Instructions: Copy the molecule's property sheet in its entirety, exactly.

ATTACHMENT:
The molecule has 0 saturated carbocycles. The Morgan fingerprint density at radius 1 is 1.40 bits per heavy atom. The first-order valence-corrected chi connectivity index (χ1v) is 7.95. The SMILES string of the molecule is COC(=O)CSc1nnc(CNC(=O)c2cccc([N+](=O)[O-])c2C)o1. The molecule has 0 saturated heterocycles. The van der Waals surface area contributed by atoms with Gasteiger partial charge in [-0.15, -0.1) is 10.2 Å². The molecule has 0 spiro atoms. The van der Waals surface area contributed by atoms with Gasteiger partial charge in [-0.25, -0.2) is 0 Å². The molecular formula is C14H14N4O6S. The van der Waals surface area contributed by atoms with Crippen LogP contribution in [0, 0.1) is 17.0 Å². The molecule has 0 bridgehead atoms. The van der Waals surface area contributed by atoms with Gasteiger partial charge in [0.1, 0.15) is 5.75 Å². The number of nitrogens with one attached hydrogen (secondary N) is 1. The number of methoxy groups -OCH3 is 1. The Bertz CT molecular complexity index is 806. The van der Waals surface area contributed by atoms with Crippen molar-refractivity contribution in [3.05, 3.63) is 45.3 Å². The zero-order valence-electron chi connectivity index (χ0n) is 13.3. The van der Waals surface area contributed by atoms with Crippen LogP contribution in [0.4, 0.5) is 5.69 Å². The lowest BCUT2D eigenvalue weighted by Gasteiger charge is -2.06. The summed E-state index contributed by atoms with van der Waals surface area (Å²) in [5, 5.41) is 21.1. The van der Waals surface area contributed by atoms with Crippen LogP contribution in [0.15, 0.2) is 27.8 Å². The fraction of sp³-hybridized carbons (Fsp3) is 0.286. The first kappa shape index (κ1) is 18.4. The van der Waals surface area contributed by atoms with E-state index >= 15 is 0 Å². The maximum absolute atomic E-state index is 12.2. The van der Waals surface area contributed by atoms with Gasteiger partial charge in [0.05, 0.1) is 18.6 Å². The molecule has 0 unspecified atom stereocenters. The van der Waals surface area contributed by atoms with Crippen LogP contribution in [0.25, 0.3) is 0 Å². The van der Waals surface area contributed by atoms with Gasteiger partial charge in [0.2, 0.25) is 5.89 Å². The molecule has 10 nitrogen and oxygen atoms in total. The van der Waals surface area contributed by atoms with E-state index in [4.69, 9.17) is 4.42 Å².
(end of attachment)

The molecule has 0 saturated carbocycles. The Morgan fingerprint density at radius 1 is 1.40 bits per heavy atom. The first-order valence-corrected chi connectivity index (χ1v) is 7.95. The SMILES string of the molecule is COC(=O)CSc1nnc(CNC(=O)c2cccc([N+](=O)[O-])c2C)o1. The molecule has 0 saturated heterocycles. The van der Waals surface area contributed by atoms with Gasteiger partial charge in [-0.15, -0.1) is 10.2 Å². The molecule has 0 spiro atoms. The van der Waals surface area contributed by atoms with Gasteiger partial charge in [-0.25, -0.2) is 0 Å². The molecular formula is C14H14N4O6S. The van der Waals surface area contributed by atoms with Crippen LogP contribution in [0, 0.1) is 17.0 Å². The molecule has 0 bridgehead atoms. The van der Waals surface area contributed by atoms with Gasteiger partial charge in [0.1, 0.15) is 5.75 Å². The number of nitrogens with one attached hydrogen (secondary N) is 1. The number of methoxy groups -OCH3 is 1. The Bertz CT molecular complexity index is 806. The van der Waals surface area contributed by atoms with Crippen molar-refractivity contribution in [3.05, 3.63) is 45.3 Å². The zero-order valence-electron chi connectivity index (χ0n) is 13.3. The van der Waals surface area contributed by atoms with Crippen LogP contribution in [0.4, 0.5) is 5.69 Å². The lowest BCUT2D eigenvalue weighted by Gasteiger charge is -2.06. The summed E-state index contributed by atoms with van der Waals surface area (Å²) in [5, 5.41) is 21.1. The van der Waals surface area contributed by atoms with Crippen LogP contribution in [0.15, 0.2) is 27.8 Å². The fraction of sp³-hybridized carbons (Fsp3) is 0.286. The first kappa shape index (κ1) is 18.4. The van der Waals surface area contributed by atoms with E-state index >= 15 is 0 Å². The maximum absolute atomic E-state index is 12.2. The van der Waals surface area contributed by atoms with Gasteiger partial charge in [0.05, 0.1) is 18.6 Å². The molecule has 0 unspecified atom stereocenters. The van der Waals surface area contributed by atoms with Crippen LogP contribution in [0.25, 0.3) is 0 Å². The van der Waals surface area contributed by atoms with Gasteiger partial charge in [0.2, 0.25) is 5.89 Å². The molecule has 10 nitrogen and oxygen atoms in total. The van der Waals surface area contributed by atoms with E-state index in [4.69, 9.17) is 4.42 Å².